Developmental and familial predictors of adult cognitive traits in the European starling

Daniel Nettle, Clare P. Andrews, Pat Monaghan, Ben O. Brilot, Thomas Bedford, Robert Gillespie, Melissa Bateson

Research output: Contribution to journalJournal Article

Abstract

In birds, there is evidence that adult cognitive traits can both run in families and be affected by early developmental influences. However, different studies use different cognitive tasks, which may not be measuring the same traits, and also focus on different developmental factors. We report results from a study in which we administered multiple cognitive tasks (autoshaping, discrimination learning, reversal learning, progressive ratio schedule, extinction learning and impulsivity) to a cohort of 34 European starlings, Sturnus vulgaris, for which several early developmental measures were available. The cohort consisted of siblings raised either apart or together, whose position in the size hierarchy of the rearing brood had been experimentally manipulated. We examined how the different cognitive measures covaried, the extent to which they ran in families, and which of the developmental factors predicted which of the cognitive outcomes. We found that discrimination and reversal learning speeds were positively correlated, as were breakpoint on the progressive ratio schedule and resistance to extinction. Otherwise, the cognitive measures were uncorrelated, suggesting that they reflected different underlying traits. All traits except discrimination and reversal learning speed ran in families to a substantial extent. Using a model selection approach, we found evidence that natal brood size and developmental telomere attrition (the extent to which the birds' erythrocyte telomeres shortened in early life, an integrative measure of developmental stress) were related to several adult cognitive measures. Results are discussed with respect to the best way of measuring avian cognitive abilities, and the utility of developmental telomere attrition as a predictor of adult outcomes.
Original languageEnglish
Pages (from-to)239-248
Number of pages10
JournalAnimal Behaviour
Volume107
DOIs
Publication statusPublished - 4 Aug 2015
Externally publishedYes

Fingerprint

Sturnus vulgaris
learning
telomeres
extinction
brood rearing
bird
brood size
birds
erythrocytes
family

Keywords

  • Cognition
  • Developmental stress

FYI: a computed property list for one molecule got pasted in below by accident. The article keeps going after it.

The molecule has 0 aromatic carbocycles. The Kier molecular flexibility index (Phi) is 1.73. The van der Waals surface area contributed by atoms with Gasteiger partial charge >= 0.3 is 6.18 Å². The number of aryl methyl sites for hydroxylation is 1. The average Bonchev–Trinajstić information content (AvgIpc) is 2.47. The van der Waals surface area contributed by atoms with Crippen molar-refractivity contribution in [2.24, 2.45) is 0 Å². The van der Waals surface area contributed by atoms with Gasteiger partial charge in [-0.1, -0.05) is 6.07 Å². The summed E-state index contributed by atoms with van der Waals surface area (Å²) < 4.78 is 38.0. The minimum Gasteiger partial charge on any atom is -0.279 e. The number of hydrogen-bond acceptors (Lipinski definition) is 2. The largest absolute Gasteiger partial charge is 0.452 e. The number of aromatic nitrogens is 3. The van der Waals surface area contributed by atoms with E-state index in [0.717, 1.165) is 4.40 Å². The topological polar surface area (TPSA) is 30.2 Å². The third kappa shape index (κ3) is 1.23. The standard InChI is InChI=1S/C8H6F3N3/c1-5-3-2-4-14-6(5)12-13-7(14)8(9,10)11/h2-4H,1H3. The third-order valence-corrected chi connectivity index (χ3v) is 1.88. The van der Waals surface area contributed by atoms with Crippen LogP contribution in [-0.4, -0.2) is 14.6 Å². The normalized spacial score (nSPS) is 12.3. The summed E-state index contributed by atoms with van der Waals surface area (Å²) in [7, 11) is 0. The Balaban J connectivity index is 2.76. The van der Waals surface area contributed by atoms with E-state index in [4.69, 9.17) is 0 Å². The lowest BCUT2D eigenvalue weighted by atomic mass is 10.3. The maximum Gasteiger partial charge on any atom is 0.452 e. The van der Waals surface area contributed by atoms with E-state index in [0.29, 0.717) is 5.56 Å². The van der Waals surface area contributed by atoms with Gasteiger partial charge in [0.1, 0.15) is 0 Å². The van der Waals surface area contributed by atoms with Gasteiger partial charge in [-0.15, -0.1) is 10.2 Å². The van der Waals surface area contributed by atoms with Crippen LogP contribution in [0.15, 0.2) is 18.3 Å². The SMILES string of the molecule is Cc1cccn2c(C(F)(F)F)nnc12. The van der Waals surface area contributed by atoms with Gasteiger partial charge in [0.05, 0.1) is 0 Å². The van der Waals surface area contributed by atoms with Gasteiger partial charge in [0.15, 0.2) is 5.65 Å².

• Impulsivity
  • Intelligence
  • Learning
  • Starlings
  • Telomeres

Cite this

Nettle, D., Andrews, C. P., Monaghan, P., Brilot, B. O., Bedford, T., Gillespie, R., & Bateson, M. (2015). Developmental and familial predictors of adult cognitive traits in the European starling. Animal Behaviour, 107, 239-248. https://doi.org/10.1016/j.anbehav.2015.07.002
Nettle, Daniel ; Andrews, Clare P. ; Monaghan, Pat ; Brilot, Ben O. ; Bedford, Thomas ; Gillespie, Robert ; Bateson, Melissa. / Developmental and familial predictors of adult cognitive traits in the European starling. In: Animal Behaviour. 2015 ; Vol. 107. pp. 239-248.
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Nettle, D, Andrews, CP, Monaghan, P, Brilot, BO, Bedford, T, Gillespie, R & Bateson, M 2015, 'Developmental and familial predictors of adult cognitive traits in the European starling', Animal Behaviour, vol. 107, pp. 239-248. https://doi.org/10.1016/j.anbehav.2015.07.002

Developmental and familial predictors of adult cognitive traits in the European starling. / Nettle, Daniel; Andrews, Clare P.; Monaghan, Pat; Brilot, Ben O.; Bedford, Thomas; Gillespie, Robert; Bateson, Melissa.

In: Animal Behaviour, Vol. 107, 04.08.2015, p. 239-248.

Research output: Contribution to journalJournal Article

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AU - Nettle, Daniel

AU - Andrews, Clare P.

AU - Monaghan, Pat

AU - Brilot, Ben O.

AU - Bedford, Thomas

AU - Gillespie, Robert

AU - Bateson, Melissa

PY - 2015/8/4

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N2 - In birds, there is evidence that adult cognitive traits can both run in families and be affected by early developmental influences. However, different studies use different cognitive tasks, which may not be measuring the same traits, and also focus on different developmental factors. We report results from a study in which we administered multiple cognitive tasks (autoshaping, discrimination learning, reversal learning, progressive ratio schedule, extinction learning and impulsivity) to a cohort of 34 European starlings, Sturnus vulgaris, for which several early developmental measures were available. The cohort consisted of siblings raised either apart or together, whose position in the size hierarchy of the rearing brood had been experimentally manipulated. We examined how the different cognitive measures covaried, the extent to which they ran in families, and which of the developmental factors predicted which of the cognitive outcomes. We found that discrimination and reversal learning speeds were positively correlated, as were breakpoint on the progressive ratio schedule and resistance to extinction. Otherwise, the cognitive measures were uncorrelated, suggesting that they reflected different underlying traits. All traits except discrimination and reversal learning speed ran in families to a substantial extent. Using a model selection approach, we found evidence that natal brood size and developmental telomere attrition (the extent to which the birds' erythrocyte telomeres shortened in early life, an integrative measure of developmental stress) were related to several adult cognitive measures. Results are discussed with respect to the best way of measuring avian cognitive abilities, and the utility of developmental telomere attrition as a predictor of adult outcomes.

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KW - Intelligence

KW - Learning

KW - Starlings

KW - Telomeres

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JF - Animal Behaviour

SN - 0003-3472

ER -